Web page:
outcomes has unfortunately prompted schools to eliminate recess periods at the
elementary level and electives at the secondary level in an effort to increase “instructional
time” in the face of an economic climate that prevents districts from negotiating
longer school days. These responses are likely a “cut their nose off to spite
their face” reply to the pressure of increasing performance on high stakes
tests. Recess periods provide a potentially healthy opportunity for children as
well as a chance to engage in socialization. Both of these benefits are
important, but shouldn’t we consider the need for a respite in the day for
children subjected to the stress of heightened expectations? The decrease in
electives at the secondary level rob learners of creative outlets and exposure
to subjects that are often associated with increasing creativity and
expression. Together, these changes to the instructional landscape result in a
prioritization process that reduces classes to be categorized as either core or
The economic constraints
over the last several years have compelled districts to reduce staff and
programs, so this toxic combination often makes the decisions easier when
budgets must be decreased. What does such a ranking convey to those teachers
and learners involved in the “non-core” classes?
Elementary teachers are
faced with a crucial decision, especially when tests results are directly
related to teacher evaluation, in allocating time for subjects. Do I shave some
minutes off of those subjects that are not tested by the state (in New York, creative
writing, social studies and science) and devote that time to the pursuit of
improved performance in those subjects that are tested by the state?
What are the long term
That’s the lingering question
that begs a response from those imposing these mandates:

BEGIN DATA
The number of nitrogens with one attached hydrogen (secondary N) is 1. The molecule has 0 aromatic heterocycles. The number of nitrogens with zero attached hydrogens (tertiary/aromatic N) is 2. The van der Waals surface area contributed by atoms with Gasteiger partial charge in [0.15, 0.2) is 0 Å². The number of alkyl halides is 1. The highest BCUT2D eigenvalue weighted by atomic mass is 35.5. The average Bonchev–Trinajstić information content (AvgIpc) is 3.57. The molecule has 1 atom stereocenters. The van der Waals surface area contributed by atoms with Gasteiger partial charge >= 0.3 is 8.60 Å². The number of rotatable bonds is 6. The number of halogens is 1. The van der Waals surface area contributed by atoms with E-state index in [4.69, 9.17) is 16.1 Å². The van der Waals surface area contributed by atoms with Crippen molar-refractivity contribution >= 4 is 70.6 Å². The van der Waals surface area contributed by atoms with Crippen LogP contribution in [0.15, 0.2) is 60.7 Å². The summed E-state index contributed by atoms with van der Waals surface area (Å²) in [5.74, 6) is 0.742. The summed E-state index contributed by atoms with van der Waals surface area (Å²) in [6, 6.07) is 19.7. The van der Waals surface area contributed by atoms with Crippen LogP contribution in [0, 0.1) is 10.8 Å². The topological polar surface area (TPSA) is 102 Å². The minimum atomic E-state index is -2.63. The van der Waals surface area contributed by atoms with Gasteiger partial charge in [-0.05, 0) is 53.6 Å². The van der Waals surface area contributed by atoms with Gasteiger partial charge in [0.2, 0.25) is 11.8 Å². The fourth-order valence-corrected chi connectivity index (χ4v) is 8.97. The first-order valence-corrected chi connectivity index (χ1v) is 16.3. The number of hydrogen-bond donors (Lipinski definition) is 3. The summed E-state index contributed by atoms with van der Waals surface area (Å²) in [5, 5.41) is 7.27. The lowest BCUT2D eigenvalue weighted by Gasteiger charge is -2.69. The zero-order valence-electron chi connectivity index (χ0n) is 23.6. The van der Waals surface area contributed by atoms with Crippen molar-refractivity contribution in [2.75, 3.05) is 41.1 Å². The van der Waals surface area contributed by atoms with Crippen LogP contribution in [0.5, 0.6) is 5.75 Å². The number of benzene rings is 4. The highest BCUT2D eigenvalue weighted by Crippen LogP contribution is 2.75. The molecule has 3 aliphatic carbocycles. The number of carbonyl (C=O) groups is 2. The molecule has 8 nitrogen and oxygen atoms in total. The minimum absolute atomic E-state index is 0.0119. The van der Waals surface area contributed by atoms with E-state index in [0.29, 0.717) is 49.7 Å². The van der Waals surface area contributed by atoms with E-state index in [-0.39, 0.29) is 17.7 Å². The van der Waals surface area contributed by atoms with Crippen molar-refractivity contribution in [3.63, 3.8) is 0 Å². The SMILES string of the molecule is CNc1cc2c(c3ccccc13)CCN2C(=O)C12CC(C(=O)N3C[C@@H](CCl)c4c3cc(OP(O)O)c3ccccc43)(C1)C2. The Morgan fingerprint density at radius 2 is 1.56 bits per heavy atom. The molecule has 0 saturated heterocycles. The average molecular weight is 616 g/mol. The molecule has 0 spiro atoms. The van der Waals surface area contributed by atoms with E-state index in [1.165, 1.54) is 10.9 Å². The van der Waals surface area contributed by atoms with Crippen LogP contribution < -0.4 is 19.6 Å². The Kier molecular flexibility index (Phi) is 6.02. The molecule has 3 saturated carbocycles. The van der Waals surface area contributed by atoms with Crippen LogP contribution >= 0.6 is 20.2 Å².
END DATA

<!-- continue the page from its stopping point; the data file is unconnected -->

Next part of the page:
What are the long term outcomes?
Most of us recall the word
cockle shells from the children’s poem, Mary, Mary Quite Contrary. Here’s an updated
version of another famous rhyme involving a different Mary. Mary had a Little Lamb. This poem is entitled, Mary the First Year Teacher.
Mary Had a Little
Mary was a First Year Teacher
Mary had a little lamb, Mary
was a first year teacher,
his fleece was white as snow,
her teaching was a show
And everywhere that Mary went, And
every day the kids in class
the lamb was sure to go.
were sure to learn
He followed her to school one day,
Her supervisor said one day,
which was against the rule,
she taught against the rule.
It made the children laugh and play The
children couldn’t laugh or play,
to see a lamb at school.
mattered in school
And so the teacher turned it out,
Despite Mary being much in doubt,
but still it lingered near,
losing her job was a fear.
And waited patiently about,
But, she wanted to shout about,
till Mary did appear.
the loss of what was dear.
"Why does the lamb love Mary so?"
“Why does teacher hate teaching so?”
the eager children cry.
the sad children did cry.
"Why, Mary loves the lamb, you know."
“I hate the new mandates, you know”